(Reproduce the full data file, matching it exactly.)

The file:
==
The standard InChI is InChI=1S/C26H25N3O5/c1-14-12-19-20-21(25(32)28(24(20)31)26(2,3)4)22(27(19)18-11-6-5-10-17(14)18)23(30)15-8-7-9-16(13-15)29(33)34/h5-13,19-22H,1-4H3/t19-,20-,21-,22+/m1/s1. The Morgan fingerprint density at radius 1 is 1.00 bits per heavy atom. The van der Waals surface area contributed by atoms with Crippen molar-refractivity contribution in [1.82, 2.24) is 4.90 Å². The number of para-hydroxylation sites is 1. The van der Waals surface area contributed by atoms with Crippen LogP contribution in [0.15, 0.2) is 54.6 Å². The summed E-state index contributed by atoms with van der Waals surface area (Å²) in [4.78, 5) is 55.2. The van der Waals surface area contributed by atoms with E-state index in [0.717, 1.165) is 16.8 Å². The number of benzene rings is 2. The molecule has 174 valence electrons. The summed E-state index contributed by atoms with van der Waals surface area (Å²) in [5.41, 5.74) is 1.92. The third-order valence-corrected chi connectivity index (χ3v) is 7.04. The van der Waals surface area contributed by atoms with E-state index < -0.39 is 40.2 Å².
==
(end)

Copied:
The standard InChI is InChI=1S/C26H25N3O5/c1-14-12-19-20-21(25(32)28(24(20)31)26(2,3)4)22(27(19)18-11-6-5-10-17(14)18)23(30)15-8-7-9-16(13-15)29(33)34/h5-13,19-22H,1-4H3/t19-,20-,21-,22+/m1/s1. The Morgan fingerprint density at radius 1 is 1.00 bits per heavy atom. The van der Waals surface area contributed by atoms with Crippen molar-refractivity contribution in [1.82, 2.24) is 4.90 Å². The number of para-hydroxylation sites is 1. The van der Waals surface area contributed by atoms with Crippen LogP contribution in [0.15, 0.2) is 54.6 Å². The summed E-state index contributed by atoms with van der Waals surface area (Å²) in [4.78, 5) is 55.2. The van der Waals surface area contributed by atoms with E-state index in [0.717, 1.165) is 16.8 Å². The number of benzene rings is 2. The molecule has 174 valence electrons. The summed E-state index contributed by atoms with van der Waals surface area (Å²) in [5.41, 5.74) is 1.92. The third-order valence-corrected chi connectivity index (χ3v) is 7.04. The van der Waals surface area contributed by atoms with E-state index < -0.39 is 40.2 Å².